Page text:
Prolific tweeter Oby Ezekwesili has called for “tough reform measures that a time like this demands” from the government of President Muhammadu Buhari.
Never hesitant to offer unsolicited advice, she further tweeted: “In such parlous economic condition, the COST of bad policies become too high. So, the FG [federal government] would do well to AVOID BAD POLICIES.”
Other tweets from Ezekwesili, known as “Madam Due Process” when she was a minister in former president Olusegun Obasanjo’s administration, include: “Sadly, the tough measures that will take Economy out of the hole will AFFECT the POOR the most. But it has to be done NOW. No MORE DELAYS.” She added: “It’s considerably easier to get a “Buy In” for TOUGH REFORM MEASURES that a time like this DEMANDS if Government ACTS TOTALLY TRANSPARENTLY.”
There were more, but we get the idea. Something needed to be done now, we don’t need “bad policies”, we had to be “tough”, this “toughness” would hurt the poor the most, and she dressed it all up as “reforms”. Despite the loud capitals, she didn’t explain what those “bad policies” were, what “good policies” are, and what those “tough reform measures” are going to be.
Noam Chomsky nailed it on the issue of “reforms”: ‘“Reform” is a word you always ought to watch out for. Like when Mao started the cultural revolution it wasn’t called a reform. Reform is a change that you’re supposed to like. And watch — so as soon as you hear the word reform, you kind of reach for your wallet and see who’s lifting it.’
Ezekwesili and her former boss Obasanjo called what they did to Nigeria in eight years of misrule from 1999 to 2007 “reforms”. What we saw was the transfer of the assets of Nigeria, that should have been spent on sustainable programmes that would have prepared the country for the dip in oil revenues, into private pockets that included Obasanjo’s all in the name of “reforms”.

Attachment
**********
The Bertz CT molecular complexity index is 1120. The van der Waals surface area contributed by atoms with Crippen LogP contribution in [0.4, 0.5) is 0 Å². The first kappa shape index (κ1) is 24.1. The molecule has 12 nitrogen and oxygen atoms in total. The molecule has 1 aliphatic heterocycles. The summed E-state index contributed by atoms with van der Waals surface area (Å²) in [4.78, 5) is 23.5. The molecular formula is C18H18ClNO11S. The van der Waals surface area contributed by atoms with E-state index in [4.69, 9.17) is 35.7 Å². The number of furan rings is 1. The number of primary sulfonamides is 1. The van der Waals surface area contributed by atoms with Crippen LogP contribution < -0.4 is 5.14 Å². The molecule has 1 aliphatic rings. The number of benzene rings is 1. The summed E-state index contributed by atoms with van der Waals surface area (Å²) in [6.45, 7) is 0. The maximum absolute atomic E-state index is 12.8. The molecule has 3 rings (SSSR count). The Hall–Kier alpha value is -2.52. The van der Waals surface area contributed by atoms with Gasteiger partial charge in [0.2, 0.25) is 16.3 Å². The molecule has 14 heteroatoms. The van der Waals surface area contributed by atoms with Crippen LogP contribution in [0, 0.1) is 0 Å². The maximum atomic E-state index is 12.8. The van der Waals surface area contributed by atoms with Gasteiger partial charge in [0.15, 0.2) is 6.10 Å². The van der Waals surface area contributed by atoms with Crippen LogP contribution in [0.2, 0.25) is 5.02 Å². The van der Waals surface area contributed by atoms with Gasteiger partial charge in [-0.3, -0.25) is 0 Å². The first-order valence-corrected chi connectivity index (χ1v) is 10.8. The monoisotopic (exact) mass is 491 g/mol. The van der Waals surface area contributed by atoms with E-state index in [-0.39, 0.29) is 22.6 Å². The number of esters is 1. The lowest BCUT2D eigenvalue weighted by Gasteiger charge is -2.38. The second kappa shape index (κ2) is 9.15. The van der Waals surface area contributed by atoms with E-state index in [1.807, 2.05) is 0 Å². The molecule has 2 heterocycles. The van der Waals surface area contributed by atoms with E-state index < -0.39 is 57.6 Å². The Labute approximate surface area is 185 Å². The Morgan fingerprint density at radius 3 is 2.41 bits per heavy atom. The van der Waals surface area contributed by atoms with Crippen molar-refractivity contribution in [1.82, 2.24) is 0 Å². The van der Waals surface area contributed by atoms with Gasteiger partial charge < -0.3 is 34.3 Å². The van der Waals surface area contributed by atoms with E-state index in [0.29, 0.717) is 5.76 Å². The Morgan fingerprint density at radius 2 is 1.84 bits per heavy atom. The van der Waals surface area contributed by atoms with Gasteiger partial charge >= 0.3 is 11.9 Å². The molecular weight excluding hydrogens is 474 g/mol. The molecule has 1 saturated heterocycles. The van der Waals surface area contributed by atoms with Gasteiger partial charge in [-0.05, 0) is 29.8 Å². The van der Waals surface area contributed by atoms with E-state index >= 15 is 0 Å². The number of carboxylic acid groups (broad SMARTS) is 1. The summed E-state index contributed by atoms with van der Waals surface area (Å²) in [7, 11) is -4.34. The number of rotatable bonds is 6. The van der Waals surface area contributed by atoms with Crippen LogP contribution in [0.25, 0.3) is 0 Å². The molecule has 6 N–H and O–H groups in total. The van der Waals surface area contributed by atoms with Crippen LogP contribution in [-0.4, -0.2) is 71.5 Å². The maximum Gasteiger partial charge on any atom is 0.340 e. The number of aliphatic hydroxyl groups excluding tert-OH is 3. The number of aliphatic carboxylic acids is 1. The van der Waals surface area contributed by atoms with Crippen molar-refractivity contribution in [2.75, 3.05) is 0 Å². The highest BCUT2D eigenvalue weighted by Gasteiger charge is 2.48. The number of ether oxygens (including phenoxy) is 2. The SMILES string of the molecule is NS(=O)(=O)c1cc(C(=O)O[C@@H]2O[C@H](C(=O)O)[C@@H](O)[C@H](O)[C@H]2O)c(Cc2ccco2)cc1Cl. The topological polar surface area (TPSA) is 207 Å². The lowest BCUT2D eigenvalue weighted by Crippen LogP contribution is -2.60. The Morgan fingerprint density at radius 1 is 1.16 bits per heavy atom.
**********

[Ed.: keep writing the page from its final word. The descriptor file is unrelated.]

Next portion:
Today, she is tweeting about hurting the poor, which is exactly what her boss Obasanjo did with his “bad policies”, and claiming we should be trying to end the dependence on oil. But she is silent on what she did exactly as Minister for Solid Minerals to generate alternative forms of revenue for the country. In over six years in Obasanjo’s government she was also head of the Budget Monitoring and Price Intelligence Unit, and there was little in that period in terms of “good policies” that resulted in weaning the country of its over dependence on oil.
She had a chance to act and did nothing that was relevant towards moving the country down the path of development. She allegedly thought that she would be given a second chance with a cabinet position in the Buhari regime and was roundly ignored. She is now consigned to tweets of irrelevance saying nothing of significance.